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Drug Combo Blocks Pain Without Impairing Movement
Date:10/3/2007

Chili pepper compound plus lidocaine derivative anesthetizes without numbness in rat study,,

WEDNESDAY, Oct. 3 (HealthDay News) -- A visit to the dentist could one day involve no pain and no numbness, Harvard researchers report.

In experiments with rats, the scientists combined capsaicin -- the ingredient that makes chili peppers hot -- and a drug called QX-314. This combination blocked pain-sensing neurons without the side effects of numbness or paralysis that accompany current pain relievers.

"We found a way to target local anesthetics to block only pain fibers," said lead researcher Dr. Clifford Woolf, the Richard Kitz Chair of Anesthesia Research at Harvard Medical School. "At present, any standard local anesthetic blocks pain fibers and fibers that produce numbness and paralysis. We have managed to block pain fibers without the numbness or paralysis."

QX-314 is a derivative of the lidocaine, a common local anesthetic. But QX-314 alone isn't able to get into cells to block electrical activity, and thus pain. When capsaicin is added, it opens the cell membranes of pain-sensing neurons and lets QX-314 into the cell.

In the study, Woolf's team found that the combination of capsaicin and QX-314 blocked pain-sensing neurons without affecting other nerve cells.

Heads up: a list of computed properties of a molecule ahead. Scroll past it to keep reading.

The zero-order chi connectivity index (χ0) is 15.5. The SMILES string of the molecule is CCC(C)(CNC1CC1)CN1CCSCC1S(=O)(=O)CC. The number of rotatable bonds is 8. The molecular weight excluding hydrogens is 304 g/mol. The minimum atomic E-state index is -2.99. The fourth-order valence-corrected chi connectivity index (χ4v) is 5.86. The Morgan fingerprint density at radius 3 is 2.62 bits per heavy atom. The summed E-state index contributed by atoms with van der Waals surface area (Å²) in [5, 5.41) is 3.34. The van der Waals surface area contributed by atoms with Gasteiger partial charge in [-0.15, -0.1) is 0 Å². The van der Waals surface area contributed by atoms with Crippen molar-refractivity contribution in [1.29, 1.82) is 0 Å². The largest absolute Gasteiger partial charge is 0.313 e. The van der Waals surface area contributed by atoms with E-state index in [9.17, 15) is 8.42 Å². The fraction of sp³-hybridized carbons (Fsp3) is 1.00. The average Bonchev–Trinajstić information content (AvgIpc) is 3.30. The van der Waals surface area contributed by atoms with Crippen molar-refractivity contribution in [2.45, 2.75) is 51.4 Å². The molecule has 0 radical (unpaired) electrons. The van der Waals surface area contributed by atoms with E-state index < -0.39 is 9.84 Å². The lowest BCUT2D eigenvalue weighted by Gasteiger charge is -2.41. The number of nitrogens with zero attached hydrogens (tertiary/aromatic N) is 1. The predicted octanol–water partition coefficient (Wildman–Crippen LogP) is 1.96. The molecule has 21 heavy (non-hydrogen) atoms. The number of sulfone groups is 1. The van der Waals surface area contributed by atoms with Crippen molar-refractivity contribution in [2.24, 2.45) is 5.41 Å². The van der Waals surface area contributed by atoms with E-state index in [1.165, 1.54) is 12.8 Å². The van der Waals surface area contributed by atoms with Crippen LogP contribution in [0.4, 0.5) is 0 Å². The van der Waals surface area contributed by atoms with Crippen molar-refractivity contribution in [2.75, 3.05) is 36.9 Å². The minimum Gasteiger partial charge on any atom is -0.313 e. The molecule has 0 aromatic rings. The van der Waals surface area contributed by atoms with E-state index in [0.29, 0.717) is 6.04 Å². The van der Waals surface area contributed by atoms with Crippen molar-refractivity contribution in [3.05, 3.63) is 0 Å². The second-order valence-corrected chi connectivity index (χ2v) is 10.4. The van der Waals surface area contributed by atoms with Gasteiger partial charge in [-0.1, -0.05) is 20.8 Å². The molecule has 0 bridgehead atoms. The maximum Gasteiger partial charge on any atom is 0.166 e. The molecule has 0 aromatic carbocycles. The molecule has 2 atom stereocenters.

In additional experiments, the researchers injected the drugs into the paws of rats and found that the animals could tolerate more heat than usual. They also tried the drug combination on the nerve that runs down the rat's hind leg. These rats did not show any signs of pain, and five of the six moved and behaved normally. This showed that the drugs could block pain without affecting the nerves that control movement.

Woolf noted that this type of anesthetic could make dental visits easier. "Someone going to the dentist would be able to have a dental procedure without numbness," he said.

The anesthetic also could be used during childbirth. "The woman would feel something, but not pain," Woolf said. "More importantly, she would be able to walk instead of being paralyzed for some time, and there wouldn't be a reduction in blood pressure, which is a major reason why after an epidural people have to be monitored and kept flat.," he said.

A problem with the treatment is that the capsaicin can cause burning sensations until the QX-314 takes effect. But giving QX-314 about 10 minutes before the capsaicin minimizes this problem, Woolf noted.

The researchers are looking for ways to prevent the burning sensations. "We need to get a formulation that is as effective in humans as it was in the animals," Woolf said.

They are also looking for ways to prolong the pain relief and at the possibility of developing a pill instead of using injections, Woolf said.

More information

For more information on pain, visit the U.S. National Library of Medicine.



SOURCES: Clifford Woolf, M.D., Ph.D., Richard Kitz Chair of Anesthesia Research, Harvard Medical School, Boston; Oct. 4, 2007, Nature


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